30 August 2007 Edition
Remembering the Past
Historic IRA cessation
“Recognising the potential of the current situation and in order to enhance the democratic process and underlying our definitive commitment to its success, the leadership of the IRA have decided that as of midnight, August 31, there will be a complete cessation of military operations. All our units have been instructed accordingly.”
Thus, the IRA began its announcement of the historic 1994 cessation of military operations. In a move that wrong footed the British Tory Government, the IRA presented an opportunity for peace, for which it was clearly unprepared or not want.
John Major’s Conservative Government opted to play a dangerous and irresponsible game of semantics, insisting that the absence of the word “permanent” from the IRA statement rendered it worthless.
DUP leader Ian Paisley was reduced to a bizarre prediction of civil war and opponents of the republicanism in the media both in Ireland and in England reacted with hysteria, many openly and unashamedly hostile to the very idea of a peace process in Ireland. The response of unionist paramilitary group, the UVF, was sectarian murder, kidnapping and killing, Sean McDermot, a 37-year-old Catholic.
McDermott was abducted from the house where he was lodging in Antrim. A gang broke in the door with sledgehammers, dragged him from his bed, and bound him with tape before taking him away. He was later found dead in a car off Old Ballynoe Road, shot twice in the head with a shotgun.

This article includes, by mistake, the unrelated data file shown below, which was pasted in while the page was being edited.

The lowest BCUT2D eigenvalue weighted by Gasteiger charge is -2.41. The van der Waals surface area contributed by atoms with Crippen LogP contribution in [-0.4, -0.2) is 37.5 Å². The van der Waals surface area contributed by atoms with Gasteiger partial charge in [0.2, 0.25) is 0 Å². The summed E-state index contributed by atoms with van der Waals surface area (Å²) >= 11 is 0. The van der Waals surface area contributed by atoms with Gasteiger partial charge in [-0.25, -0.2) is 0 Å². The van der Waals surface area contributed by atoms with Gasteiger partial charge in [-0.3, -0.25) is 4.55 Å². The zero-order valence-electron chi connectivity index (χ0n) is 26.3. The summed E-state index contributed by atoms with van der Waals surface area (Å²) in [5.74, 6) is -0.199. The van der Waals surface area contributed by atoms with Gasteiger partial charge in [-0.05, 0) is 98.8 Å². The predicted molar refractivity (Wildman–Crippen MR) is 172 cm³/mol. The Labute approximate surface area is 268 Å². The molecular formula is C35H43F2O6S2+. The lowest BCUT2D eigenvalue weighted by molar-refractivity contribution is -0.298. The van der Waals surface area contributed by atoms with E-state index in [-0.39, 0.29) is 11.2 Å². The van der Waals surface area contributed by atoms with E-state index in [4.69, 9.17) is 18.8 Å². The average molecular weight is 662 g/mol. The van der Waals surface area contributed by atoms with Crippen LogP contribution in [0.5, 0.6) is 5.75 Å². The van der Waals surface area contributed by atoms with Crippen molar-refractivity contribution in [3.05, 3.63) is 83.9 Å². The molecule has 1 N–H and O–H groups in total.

In the 26 Counties Taoiseach, Albert Reynolds was one of the few establishment figures that didn’t seek to squander this historic announcement, welcoming the development as a step forwards.
Belfast’s Falls Road witnessed spontaneous cavalcades with nationalists waving Tricolours. But the joy and goodwill masked some understandable uneasiness among republicans, an uneasiness that was reinforced by the lack of reciprocation. But the vast majority of republicans put their trust in the republican leadership and their stewardship of the struggle at this crucial time.
After 25 years of armed struggle the IRA had taken a huge risk by declaring a unilateral cessation of military operations to aid the building of a genuine peace process and the search for an end to armed conflict. It marked a decisive step in the peace process. In the subsequent period, Irish republicans were the driving force in the effort to build and sustain a peace process, keeping the hope for peace alive, as others sought to abandon or sabotage the process, preferring the certainties and divisions of war than taking risks for peace.
As it was, the IRA cessation collapsed after 527 days in February 1996 following a protracted period of British Government bad faith. Major’s Conservative Government had thrown away an unprecedented opportunity to resolve the conflict.
The IRA made its historic announcement of a cessation of military operations on 31 August, 13 years ago this week.